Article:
Brazil is preparing to launch its national digital identity service as the government advances a data interoperability agenda aimed to tackle issues such as benefit fraud.
According to the body responsible for the National Civil Identification (ICN) program, the Superior Electoral Tribunal (TSE), Brazilian states are currently being assessed to determine their preparedness for the digital ID scheme.
Technical requirements for the initial launch of the National Identification Document (DNI) in November include the number of citizens already registered in the national biometric database in that state, as well as the number of locations available to perform the validations needed within the mobile app that will centralize citizen data.
Some 100 million Brazilians out of a total population of over 210 million people had their biometric data captured by the TSE so far. The main initial goal, according to the authority, was to reduce electoral fraud.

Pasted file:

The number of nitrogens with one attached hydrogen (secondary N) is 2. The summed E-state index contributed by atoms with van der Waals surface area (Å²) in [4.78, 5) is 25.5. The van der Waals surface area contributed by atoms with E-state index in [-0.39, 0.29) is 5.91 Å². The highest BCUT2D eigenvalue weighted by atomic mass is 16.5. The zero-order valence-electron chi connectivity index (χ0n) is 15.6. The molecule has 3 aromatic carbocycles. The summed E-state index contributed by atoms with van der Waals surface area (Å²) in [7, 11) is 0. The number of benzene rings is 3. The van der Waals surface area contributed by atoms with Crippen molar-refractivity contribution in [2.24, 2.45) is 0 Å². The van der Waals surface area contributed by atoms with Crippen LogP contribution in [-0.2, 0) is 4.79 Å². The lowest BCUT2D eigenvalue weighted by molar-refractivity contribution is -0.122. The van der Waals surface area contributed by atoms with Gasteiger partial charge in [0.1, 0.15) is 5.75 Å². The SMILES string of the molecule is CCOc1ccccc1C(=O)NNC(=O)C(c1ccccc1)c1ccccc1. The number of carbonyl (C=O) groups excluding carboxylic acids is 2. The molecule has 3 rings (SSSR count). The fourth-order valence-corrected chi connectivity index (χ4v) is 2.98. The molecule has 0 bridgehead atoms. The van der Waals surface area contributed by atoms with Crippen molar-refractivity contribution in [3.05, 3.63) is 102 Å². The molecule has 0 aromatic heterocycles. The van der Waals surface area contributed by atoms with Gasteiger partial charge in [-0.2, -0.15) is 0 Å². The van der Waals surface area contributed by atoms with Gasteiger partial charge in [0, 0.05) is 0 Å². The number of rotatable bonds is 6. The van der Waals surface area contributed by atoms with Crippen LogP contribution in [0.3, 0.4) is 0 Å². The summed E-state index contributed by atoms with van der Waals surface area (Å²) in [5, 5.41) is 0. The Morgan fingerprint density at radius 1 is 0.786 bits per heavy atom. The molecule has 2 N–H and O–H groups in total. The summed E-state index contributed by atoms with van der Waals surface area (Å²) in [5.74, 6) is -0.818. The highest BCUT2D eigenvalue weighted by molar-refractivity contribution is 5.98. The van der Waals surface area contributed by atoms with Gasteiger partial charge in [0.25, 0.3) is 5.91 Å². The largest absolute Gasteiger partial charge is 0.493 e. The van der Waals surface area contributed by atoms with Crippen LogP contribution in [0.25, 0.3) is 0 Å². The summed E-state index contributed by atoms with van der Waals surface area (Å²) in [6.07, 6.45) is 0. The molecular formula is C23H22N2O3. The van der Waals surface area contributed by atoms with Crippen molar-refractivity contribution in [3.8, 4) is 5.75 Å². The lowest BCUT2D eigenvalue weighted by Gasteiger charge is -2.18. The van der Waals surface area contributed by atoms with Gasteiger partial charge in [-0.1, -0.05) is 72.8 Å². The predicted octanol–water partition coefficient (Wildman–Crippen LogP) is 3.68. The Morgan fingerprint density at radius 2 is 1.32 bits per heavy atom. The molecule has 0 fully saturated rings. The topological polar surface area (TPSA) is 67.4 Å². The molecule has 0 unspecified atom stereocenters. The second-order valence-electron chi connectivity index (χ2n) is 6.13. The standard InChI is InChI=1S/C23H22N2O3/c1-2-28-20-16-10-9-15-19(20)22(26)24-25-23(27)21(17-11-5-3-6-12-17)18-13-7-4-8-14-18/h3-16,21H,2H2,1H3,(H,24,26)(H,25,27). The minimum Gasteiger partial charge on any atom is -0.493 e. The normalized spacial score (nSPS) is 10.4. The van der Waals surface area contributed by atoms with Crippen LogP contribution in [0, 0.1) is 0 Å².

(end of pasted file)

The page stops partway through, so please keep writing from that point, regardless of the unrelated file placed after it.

In addition to voting card information, the Brazilian digital ID repository is launching with social security data. According to TSE, the data from the ICN program could be used by the National Institute of Social Security (INSS) to reduce benefit fraud.
The future roadmap for the project will see the inclusion of other documents such as driving licenses, birth and marriage certificates as well as public healthcare registration data and eventually, ID cards – which every Brazilian citizen already holds.
The initial idea for DNI was first floated back in 1997, when determined the merging of the state-level registration systems into a future unified ID registry.
In 2008, TSE began to gradually re-register voters using biometric information. The DNI project was approved in 2017 and trials took place in 2018, with TSE staff testing the digital ID in February and members of parliament and civil servants in central government in joining the trial in May.
Brazil’s digital ID service is expected to be fully implemented in 2020.